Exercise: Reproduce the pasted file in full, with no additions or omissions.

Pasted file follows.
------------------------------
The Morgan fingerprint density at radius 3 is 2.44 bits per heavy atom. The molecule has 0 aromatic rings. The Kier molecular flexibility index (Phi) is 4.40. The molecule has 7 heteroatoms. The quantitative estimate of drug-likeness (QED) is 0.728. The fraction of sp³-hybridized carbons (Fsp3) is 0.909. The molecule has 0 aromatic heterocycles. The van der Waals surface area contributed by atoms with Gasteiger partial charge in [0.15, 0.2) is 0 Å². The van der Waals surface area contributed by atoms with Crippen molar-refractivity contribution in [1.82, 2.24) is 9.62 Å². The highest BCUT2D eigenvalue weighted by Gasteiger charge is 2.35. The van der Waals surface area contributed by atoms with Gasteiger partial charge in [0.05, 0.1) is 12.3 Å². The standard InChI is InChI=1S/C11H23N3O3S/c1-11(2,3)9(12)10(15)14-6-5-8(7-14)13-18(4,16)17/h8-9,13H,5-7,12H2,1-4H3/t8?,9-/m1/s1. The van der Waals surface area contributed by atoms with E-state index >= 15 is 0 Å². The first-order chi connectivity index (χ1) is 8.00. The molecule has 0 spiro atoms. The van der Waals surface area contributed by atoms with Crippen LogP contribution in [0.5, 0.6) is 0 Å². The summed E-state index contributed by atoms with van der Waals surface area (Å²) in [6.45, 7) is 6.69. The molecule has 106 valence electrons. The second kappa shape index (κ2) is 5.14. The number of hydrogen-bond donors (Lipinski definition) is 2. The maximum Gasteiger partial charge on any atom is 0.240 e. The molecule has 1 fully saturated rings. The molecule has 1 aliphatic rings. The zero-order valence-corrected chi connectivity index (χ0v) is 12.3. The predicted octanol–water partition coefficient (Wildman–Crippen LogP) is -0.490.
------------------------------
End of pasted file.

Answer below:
The Morgan fingerprint density at radius 3 is 2.44 bits per heavy atom. The molecule has 0 aromatic rings. The Kier molecular flexibility index (Phi) is 4.40. The molecule has 7 heteroatoms. The quantitative estimate of drug-likeness (QED) is 0.728. The fraction of sp³-hybridized carbons (Fsp3) is 0.909. The molecule has 0 aromatic heterocycles. The van der Waals surface area contributed by atoms with Gasteiger partial charge in [0.15, 0.2) is 0 Å². The van der Waals surface area contributed by atoms with Crippen molar-refractivity contribution in [1.82, 2.24) is 9.62 Å². The highest BCUT2D eigenvalue weighted by Gasteiger charge is 2.35. The van der Waals surface area contributed by atoms with Gasteiger partial charge in [0.05, 0.1) is 12.3 Å². The standard InChI is InChI=1S/C11H23N3O3S/c1-11(2,3)9(12)10(15)14-6-5-8(7-14)13-18(4,16)17/h8-9,13H,5-7,12H2,1-4H3/t8?,9-/m1/s1. The van der Waals surface area contributed by atoms with E-state index >= 15 is 0 Å². The first-order chi connectivity index (χ1) is 8.00. The molecule has 0 spiro atoms. The van der Waals surface area contributed by atoms with Crippen LogP contribution in [0.5, 0.6) is 0 Å². The summed E-state index contributed by atoms with van der Waals surface area (Å²) in [6.45, 7) is 6.69. The molecule has 106 valence electrons. The second kappa shape index (κ2) is 5.14. The number of hydrogen-bond donors (Lipinski definition) is 2. The maximum Gasteiger partial charge on any atom is 0.240 e. The molecule has 1 fully saturated rings. The molecule has 1 aliphatic rings. The zero-order valence-corrected chi connectivity index (χ0v) is 12.3. The predicted octanol–water partition coefficient (Wildman–Crippen LogP) is -0.490.